The availability of "real" money, in the form of coins made of gold and silver, was a constant problem in all of the English colonies. Their need to purchase manufactured goods from Europe meant that what coin they received from trade promptly returned to the old country in payment for imported goods and services. Rather than resort to barter, each of the colonies, including South Carolina, relied on other forms of currency to carry on commerce locally and with other colonies. One form of this paper money substitute was "bills of exchange," in which merchants who accepted goods for shipment to England gave in exchange a paper note, redeemable in English currency from the merchant's banker. But these "bills of exchange" often passed from one person to another as if they were the actual money. Other forms of notes or loans also were used in payment for goods and services. And some colonies were authorized to print notes to use, for instance, to pay soldiers or suppliers of military necessities in time of war. This six shilling and three pence note dates from 1723.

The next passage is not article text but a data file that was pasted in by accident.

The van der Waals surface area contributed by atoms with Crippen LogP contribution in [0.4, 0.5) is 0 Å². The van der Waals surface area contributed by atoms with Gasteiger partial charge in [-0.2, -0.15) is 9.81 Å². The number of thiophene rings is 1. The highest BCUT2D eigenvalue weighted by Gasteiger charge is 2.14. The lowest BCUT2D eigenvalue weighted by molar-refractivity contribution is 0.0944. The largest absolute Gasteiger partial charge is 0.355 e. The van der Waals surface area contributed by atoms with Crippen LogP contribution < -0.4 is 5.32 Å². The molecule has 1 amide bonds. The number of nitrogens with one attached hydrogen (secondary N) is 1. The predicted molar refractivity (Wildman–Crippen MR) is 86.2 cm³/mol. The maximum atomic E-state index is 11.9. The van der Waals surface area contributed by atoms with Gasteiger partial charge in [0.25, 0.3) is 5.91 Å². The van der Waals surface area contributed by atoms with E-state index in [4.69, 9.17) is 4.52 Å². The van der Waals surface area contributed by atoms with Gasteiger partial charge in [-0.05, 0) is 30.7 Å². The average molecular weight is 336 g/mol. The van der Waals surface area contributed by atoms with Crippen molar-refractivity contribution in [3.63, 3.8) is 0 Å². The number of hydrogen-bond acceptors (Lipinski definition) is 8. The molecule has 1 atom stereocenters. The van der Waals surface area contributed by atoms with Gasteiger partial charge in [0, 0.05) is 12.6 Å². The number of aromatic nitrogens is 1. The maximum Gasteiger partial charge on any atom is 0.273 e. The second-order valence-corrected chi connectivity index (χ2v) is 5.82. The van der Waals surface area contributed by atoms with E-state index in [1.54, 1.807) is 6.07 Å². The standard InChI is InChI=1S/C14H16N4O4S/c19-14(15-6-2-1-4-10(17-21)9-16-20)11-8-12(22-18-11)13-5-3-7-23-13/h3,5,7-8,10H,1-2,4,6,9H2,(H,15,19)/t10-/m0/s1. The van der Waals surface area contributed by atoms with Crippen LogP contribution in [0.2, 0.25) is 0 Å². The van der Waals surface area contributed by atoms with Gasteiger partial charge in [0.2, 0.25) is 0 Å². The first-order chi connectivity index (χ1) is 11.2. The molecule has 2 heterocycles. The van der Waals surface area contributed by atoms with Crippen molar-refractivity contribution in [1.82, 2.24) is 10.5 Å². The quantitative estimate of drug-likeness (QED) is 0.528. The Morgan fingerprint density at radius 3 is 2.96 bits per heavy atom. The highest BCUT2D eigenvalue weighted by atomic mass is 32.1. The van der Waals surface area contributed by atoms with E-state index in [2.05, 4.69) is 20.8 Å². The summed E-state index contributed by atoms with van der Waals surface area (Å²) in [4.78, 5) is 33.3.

Courtesy of the South Caroliniana Library.
- This indicator was written to promote inquiry into the unique development of ethnic, political, and religious identities in the New England, Mid-Atlantic, and Southern colonies.
- This indicator was designed to encourage inquiry into the geographic and human factors that contributed to the development of South Carolina’s economic system. This indicator was also written to encourage inquiry into South Carolina’s distinct social and economic system as influenced by British Barbados.